|3||9||23x15px Michele Alboreto||Footwork-Ford||1:42.479||+1.190|
|4||14||23x15px Gabriele Tarquini||Fondmetal-Ford||1:43.025||+1.736|
|5||8||23x15px Mark Blundell||Brabham-Yamaha||1:44.025||+2.736|
|6||31||Template:Country data Japan Naoki Hattori||Coloni-Ford||2:00.035||+18.746|
|1||2||23x15px Gerhard Berger||McLaren-Honda||1:36.458||1:34.700||—|
|2||1||23x15px Ayrton Senna||McLaren-Honda||1:36.490||1:34.898||+0.198|
|3||5||23x15px Nigel Mansell||Williams-Renault||1:36.529||1:34.922||+0.222|
|4||27||23x15px Alain Prost||Ferrari||1:37.565||1:36.670||+1.970|
|5||6||23x15px Riccardo Patrese||Williams-Renault||1:37.874||1:36.882||+2.182|
|6||28||23x15px Jean Alesi||Ferrari||1:37.718||1:37.140||+2.740|
|7||23||23x15px Pierluigi Martini||Minardi-Ferrari||1:40.176||1:38.154||+3.454|
|8||24||23x15px Gianni Morbidelli||Minardi-Ferrari||1:41.088||1:38.248||+3.548|
|9||19||23x15px Michael Schumacher||Benetton-Ford||1:39.742||1:38.363||+3.663|
|10||20||23x15px Nelson Piquet||Benetton-Ford||1:40.557||1:38.614||+3.914|
|11||33||23x15px Andrea de Cesaris||Jordan-Ford||1:40.407||1:38.842||+4.142|
|12||22||23x15px JJ Lehto||Dallara-Judd||1:40.191||1:38.911||+4.211|
|13||32||23x15px Alessandro Zanardi||Jordan-Ford||1:39.051||1:38.923||+4.223|
|14||4||23x15px Stefano Modena||Tyrrell-Honda||1:39.245||1:38.926||+4.226|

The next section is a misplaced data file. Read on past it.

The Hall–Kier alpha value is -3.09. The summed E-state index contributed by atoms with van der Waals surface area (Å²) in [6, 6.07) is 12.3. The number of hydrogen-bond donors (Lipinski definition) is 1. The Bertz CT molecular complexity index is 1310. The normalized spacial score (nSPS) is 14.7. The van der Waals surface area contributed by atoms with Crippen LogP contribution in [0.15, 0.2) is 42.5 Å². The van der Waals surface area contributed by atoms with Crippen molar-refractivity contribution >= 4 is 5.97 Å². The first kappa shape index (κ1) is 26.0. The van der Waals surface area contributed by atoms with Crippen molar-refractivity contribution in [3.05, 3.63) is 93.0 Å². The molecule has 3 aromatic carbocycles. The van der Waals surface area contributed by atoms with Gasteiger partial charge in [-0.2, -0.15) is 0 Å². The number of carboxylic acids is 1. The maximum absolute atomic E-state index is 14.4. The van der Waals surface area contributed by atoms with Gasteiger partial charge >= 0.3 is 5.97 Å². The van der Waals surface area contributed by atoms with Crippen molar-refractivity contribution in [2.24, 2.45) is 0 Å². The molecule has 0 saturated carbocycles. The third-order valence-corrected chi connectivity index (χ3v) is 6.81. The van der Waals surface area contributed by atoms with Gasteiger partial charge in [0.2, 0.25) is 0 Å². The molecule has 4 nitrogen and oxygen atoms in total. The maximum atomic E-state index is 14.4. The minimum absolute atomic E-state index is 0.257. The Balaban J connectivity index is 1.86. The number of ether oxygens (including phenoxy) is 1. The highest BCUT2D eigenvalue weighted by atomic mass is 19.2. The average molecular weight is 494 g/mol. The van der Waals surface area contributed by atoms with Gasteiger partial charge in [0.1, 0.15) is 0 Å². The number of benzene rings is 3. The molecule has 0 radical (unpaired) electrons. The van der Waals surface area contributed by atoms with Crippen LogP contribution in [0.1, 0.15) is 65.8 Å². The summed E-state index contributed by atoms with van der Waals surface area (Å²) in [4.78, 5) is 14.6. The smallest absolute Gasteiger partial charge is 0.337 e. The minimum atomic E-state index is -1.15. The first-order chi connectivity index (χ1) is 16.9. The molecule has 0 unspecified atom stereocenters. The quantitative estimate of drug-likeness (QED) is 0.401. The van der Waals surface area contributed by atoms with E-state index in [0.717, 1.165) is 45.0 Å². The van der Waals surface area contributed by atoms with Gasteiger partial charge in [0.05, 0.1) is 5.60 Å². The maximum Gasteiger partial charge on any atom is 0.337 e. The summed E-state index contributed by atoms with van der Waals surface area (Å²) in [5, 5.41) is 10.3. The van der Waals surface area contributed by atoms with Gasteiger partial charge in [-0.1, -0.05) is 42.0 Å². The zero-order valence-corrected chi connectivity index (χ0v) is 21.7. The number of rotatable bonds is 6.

|15||3||Template:Country data Japan Satoru Nakajima||Tyrrell-Honda||1:40.100||1:39.118||+4.418|
|16||21||23x15px Emanuele Pirro||Dallara-Judd||1:41.246||1:39.238||+4.538|
|17||25||23x15px Thierry Boutsen||Ligier-Lamborghini||1:39.946||1:39.499||+4.799|
|18||15||23x15px Maurício Gugelmin||Leyton House-Ilmor||1:40.714||1:39.518||+4.818|
|19||7||23x15px Martin Brundle||Brabham-Yamaha||1:40.867||1:39.697||+4.997|
|20||26||23x15px Érik Comas||Ligier-Lamborghini||1:41.251||1:39.820||+5.120|
|21||11||23x15px Mika Häkkinen||Lotus-Judd||1:41.485||1:40.024||+5.324|
|22||16||23x15px Karl Wendlinger||Leyton House-Ilmor||1:41.639||1:40.092||+5.392|
|23||12||23x15px Johnny Herbert||Lotus-Judd||1:40.512||1:40.170||+5.470|
|24||14||23x15px Gabriele Tarquini||Fondmetal-Ford||1:42.835||1:40.184||+5.484|
|25||30||Template:Country data Japan Aguri Suzuki||Lola-Ford||1:41.528||1:40.255||+5.555|
|26||10||23x15px Alex Caffi||Footwork-Ford||1:40.517||1:40.402||+5.702|
|27||9||23x15px Michele Alboreto||Footwork-Ford||1:41.536||1:40.844||+6.144|
|28||34||23x15px Nicola Larini||Lambo-Lamborghini||1:43.057||1:42.492||+7.792|
|29||35||23x15px Eric van de Poele||Lambo-Lamborghini||1:46.641||1:42.724||+8.024|
|30||29||23x15px Éric Bernard||Lola-Ford||—||—||DNS*|
* pre-qualified but injured during practice (broken leg)
Standings after Grand Prix
- Bold text indicates World Champions.
- Note: Only the top five positions are included for both sets of standings.
- Henry, Alan (1991). AUTOCOURSE 1991-92. Hazleton Publishing. pp. 232–233. ISBN 0-905138-87-2.
- "The Official Formula 1 website". Retrieved 2007-08-08.
- "The GEL Motorsports Information page".
1991 Spanish Grand Prix
|FIA Formula One World Championship
1991 Australian Grand Prix
1990 Japanese Grand Prix
|Japanese Grand Prix||Next race:|
1992 Japanese Grand Prix